Caribbean RoundUp | Caribbean Life
The Convener of the Barbados Bar Association’s Human Rights’ Committee, Lalu Hanuman, has expressed concern over a move by the government to implement legislation making it more difficult for people to be granted bail.
Recently, Attorney General Dale Marshall announced that people charged with murder or firearm offences punishable for at least 10 years in prison would not be eligible for bail within two years after being charged, except in special circumstances.
He said that while the country continues to battle the surge in murders, there are suggestions that the time should be increased to 36 months or in some cases no bail should be granted at all, adding that the state has to be mindful of the rights of individual.
Hanuman said to set a bail restriction of 24 months, “we think that is a reasonable in this case.”
According to the amendment to the Bail Act “in any case where a person is charged with murder, treason or an offence under the Firearms Act, which is punishable with imprisonment of l0 years or more that as such a person shall not be granted bail unless 24 months have passed”.
Hanuman and other prominent attorneys are arguing that the Bail Act is “unconstitutional.”
British Virgin Islands
The British Virgin Islands (BVI), a British Overseas territory is moving to boost tourism in the territory and will be offering incentives to hotel operators to enable them to reconstruct or expand their territories.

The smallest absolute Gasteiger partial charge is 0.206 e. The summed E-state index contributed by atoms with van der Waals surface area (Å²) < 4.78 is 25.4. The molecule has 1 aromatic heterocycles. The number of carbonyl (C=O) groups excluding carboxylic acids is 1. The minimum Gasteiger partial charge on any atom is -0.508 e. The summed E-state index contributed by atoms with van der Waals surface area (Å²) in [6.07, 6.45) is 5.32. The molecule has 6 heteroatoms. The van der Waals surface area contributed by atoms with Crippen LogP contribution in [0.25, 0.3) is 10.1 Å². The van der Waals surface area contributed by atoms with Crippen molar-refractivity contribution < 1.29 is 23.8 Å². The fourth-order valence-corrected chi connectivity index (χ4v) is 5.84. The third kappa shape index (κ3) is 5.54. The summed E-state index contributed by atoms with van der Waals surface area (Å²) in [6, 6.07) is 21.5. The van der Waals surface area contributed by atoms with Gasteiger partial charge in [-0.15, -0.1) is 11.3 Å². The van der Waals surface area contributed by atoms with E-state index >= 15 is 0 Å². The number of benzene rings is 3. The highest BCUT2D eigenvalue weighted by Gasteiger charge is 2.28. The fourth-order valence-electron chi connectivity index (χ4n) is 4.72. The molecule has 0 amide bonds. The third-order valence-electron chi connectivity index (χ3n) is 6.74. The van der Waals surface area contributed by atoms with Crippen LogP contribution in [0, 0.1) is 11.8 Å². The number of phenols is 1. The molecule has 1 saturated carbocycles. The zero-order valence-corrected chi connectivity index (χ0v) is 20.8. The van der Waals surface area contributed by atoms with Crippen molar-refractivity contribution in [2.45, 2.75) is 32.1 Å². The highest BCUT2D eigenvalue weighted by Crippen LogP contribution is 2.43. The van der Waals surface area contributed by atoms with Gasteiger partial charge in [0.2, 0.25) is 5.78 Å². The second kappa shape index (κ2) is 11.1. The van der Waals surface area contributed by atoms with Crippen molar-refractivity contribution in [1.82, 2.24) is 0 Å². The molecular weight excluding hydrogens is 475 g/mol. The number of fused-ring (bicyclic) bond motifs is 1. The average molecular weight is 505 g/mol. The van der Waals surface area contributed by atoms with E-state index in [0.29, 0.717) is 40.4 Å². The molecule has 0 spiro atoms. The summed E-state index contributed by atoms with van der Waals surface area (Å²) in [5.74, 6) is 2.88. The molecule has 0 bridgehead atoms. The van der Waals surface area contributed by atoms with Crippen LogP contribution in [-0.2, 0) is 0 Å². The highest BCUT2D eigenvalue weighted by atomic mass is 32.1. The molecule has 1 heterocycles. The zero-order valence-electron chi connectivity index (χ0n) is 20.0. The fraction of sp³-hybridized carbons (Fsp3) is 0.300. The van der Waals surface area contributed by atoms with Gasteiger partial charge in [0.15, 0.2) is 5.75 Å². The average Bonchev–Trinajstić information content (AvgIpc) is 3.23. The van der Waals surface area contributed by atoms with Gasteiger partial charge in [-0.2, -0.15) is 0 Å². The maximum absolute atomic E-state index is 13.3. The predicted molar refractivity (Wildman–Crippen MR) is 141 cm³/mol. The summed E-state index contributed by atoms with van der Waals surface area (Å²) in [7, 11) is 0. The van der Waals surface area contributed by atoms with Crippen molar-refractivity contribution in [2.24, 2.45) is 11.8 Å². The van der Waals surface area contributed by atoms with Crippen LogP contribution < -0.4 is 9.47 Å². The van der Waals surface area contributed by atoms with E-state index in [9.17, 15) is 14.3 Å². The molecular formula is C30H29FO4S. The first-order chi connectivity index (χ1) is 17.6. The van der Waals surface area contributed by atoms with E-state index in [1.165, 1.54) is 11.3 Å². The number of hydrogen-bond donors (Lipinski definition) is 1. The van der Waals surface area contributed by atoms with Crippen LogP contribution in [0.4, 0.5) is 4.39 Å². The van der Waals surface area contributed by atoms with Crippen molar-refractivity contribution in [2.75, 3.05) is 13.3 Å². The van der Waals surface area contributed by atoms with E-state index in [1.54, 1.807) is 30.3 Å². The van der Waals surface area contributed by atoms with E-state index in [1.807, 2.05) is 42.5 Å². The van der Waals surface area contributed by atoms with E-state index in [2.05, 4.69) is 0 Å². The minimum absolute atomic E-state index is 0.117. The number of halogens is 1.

The announcement was made by Premier Andrew Fahie during his recent budget presentation.
Fahie said his administration hopes to see thousands of additional accommodations being made available for overnight visitors by 2024.
He said the plan is to increase the room stock, first to pre-hurricane levels, and secondly to expand, adding that the government’s goal is to have 5,000 beds within the next five years.
Fahie, whose office has responsibility for tourism, said government will also be attracting local and international investors to construct new properties.
He said there are plans to “improve the access to the territory by the way of air and sea” and by investing more money in marketing thee territory’s tourism brand.
The premier said the branding of the BVI destination will start next year.
He also said in the debate that the development of tourism sub-sectors such as wellness tourism, sports tourism and entertainment tourism will be encouraged.
Guyana has asked the Islamic Development Bank (IsDB) to fund the construction of three mini-hydropower systems, road links in the hinterland, and training for oil and gas, among other projects.
This was revealed by Minister of Finance, Winston Jordan in his address at the 44th Annual Meeting of the Islamic Bank Group, In Morocco recently.
In his speech, which was made available by the Ministry of Finance, Jordhan said that Guyana will be looking towards its development partners, including the IsDB to build on the country’s regional comparative advantage in natural resource development including pristine forests, abundant frees water, large arable agricultural lands and wide variety of flora and fauna and mineral resources.
Inmates inside Jamaica’s prisons are contracting HIV at an alarming rate, according to a 2018 report.
The study conduct by the National Family Planning Board (NFPB), which reported on 728 inmates who had been incarcerated for more than six months, from three male adult correctional facilities and one female facility, showed that 6.9 percent, more than l00 percent higher than the 3.3 percent recorded in 2011.
The prison prevalence rate is almost four times higher than the national average of an estimated 1.8 percent.